Entertainment Magazine

Review #3701: Elementary 1.1: “Pilot”

Posted on the 28 September 2012 by Entil2001 @criticalmyth

Contributor: Bronzethumb

Written by Robert Doherty
Directed by Michael Cuesta

For the second time in recent years, here’s another attempt at a Sherlock Holmes television series set in the modern day — only this one is coming from the US network notorious for its procedurals. And this really shows, because “Elementary” feels more like a CSI spinoff than an adaptation of a beloved literary canon. There’s a solid presentation and a sense that if the creator had the guts to simply pitch the premise as its own story, it might actually work, but the little glimmers of quality are pretty quickly snuffed out.

Review #3701: Elementary 1.1: “Pilot”

Joan Watson, a former surgeon, is assigned as a sober companion to Sherlock Holmes, who’s fresh out of rehab in New York and keen to start working as a police consultant. Pretty quickly, Watson is dragged into a murder investigation being run by Detective Captain Gregson, and what unfolds is typical procedural fare. It’s no more or less challenging than whatever the audience is going to see if they throw on an old episode of “NCIS”, “The Mentalist” or “Law and Order: Criminal Intent”.

This is the crux of the show’s problems, because writer Robert Doherty’s attempt at imbuing his show with the gravitas one expects of Sherlock Holmes doesn’t come off. At worst the episode can be boring, but at best it’s simply there, limply unfolding, one thing after another. There are some genuine attempts to be Sherlockian, and it’s clear Doherty is a fan of the canon from the little references he manages to pepper through the script (the beekeeping is a great touch), but they won’t be nearly enough for the fans hoping for something in the vein of the BBC version.

What’s more impressive is the Johnny Lee Miller great performance as Holmes. He’s got a frazzled charisma and shines in those rare Sherlockian moments, and even during the lacklustre procedural scenes he’s putting talent into thankless material. “Elementary” wastes him; Miller would be brilliant in a more faithful or character-centric adaptation of the Sherlock Holmes canon. But the character on the page feels toned-down and stripped back. He’s cookie-cutter, and much like the show itself he’s got more in common with the current slate of procedurals than the literary character.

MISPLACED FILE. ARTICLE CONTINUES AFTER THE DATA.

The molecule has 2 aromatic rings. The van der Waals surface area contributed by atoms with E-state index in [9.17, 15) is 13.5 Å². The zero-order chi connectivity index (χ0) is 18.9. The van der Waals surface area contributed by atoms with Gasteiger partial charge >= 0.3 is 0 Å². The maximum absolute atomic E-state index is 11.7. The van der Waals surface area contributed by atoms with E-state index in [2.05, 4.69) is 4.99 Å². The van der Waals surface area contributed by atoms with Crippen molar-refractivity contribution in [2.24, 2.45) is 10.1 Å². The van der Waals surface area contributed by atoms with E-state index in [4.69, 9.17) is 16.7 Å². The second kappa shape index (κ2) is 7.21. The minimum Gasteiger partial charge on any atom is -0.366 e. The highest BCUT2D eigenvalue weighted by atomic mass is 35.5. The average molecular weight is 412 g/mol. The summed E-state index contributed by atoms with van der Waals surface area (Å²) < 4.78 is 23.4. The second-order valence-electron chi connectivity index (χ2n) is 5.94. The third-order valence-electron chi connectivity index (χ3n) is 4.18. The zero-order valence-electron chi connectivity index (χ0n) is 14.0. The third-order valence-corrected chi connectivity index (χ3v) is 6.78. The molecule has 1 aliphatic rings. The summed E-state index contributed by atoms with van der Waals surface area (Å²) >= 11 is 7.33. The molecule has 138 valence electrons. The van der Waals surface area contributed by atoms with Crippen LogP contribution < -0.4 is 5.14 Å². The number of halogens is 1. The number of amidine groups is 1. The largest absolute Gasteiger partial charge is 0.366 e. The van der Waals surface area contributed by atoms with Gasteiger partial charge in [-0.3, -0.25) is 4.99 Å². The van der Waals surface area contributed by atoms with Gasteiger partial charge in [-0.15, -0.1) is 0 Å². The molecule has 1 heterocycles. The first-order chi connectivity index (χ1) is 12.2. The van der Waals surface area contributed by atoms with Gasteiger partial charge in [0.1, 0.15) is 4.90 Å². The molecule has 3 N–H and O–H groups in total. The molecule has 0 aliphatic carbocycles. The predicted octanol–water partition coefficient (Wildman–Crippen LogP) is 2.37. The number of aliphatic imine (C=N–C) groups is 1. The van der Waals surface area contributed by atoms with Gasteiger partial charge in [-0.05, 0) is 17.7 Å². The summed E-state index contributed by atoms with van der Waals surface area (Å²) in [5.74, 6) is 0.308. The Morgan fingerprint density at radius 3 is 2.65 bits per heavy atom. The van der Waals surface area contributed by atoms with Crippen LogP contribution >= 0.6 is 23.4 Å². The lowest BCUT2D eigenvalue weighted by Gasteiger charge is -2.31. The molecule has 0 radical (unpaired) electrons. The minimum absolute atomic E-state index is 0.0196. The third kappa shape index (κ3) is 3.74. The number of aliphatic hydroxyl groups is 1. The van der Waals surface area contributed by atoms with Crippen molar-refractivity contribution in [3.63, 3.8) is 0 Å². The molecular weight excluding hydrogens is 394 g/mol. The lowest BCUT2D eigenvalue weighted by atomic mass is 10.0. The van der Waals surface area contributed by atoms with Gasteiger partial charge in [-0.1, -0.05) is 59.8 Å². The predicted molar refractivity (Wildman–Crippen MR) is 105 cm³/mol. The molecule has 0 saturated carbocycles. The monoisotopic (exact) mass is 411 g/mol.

Similarly, and despite an earnest performance, Lucy Lui’s character simply isn’t Watson. It’s nothing to do with the gender swap: Joan Watson has nothing in common with the original character except a background in medicine. Doherty really needed to take a teaspoon of concrete and just make her a new character, because as is, the show is worse off for slapping Watson’s name on someone so different. As for Aiden Quinn, he’s a solid presence as Gregson (another half-hearted nod to the canon), but the character is way too big a doormat to be interesting.

And finally, to get the inevitable comparison out of the way, “Elementary” is nowhere near as good as “Sherlock”. It’s another show about the uninspired mysteries a quirky detective must solve, one that happens to have names from the Sherlock Holmes canon slapped on it. It’s a strange complaint, given the original canon was essentially a literary procedural, but these days people want more from their stories. This could’ve been a character drama about a flawed, interesting protagonist who happens to solve mysteries, but it’s not. It’s a CBS procedural.

Score: 5/10

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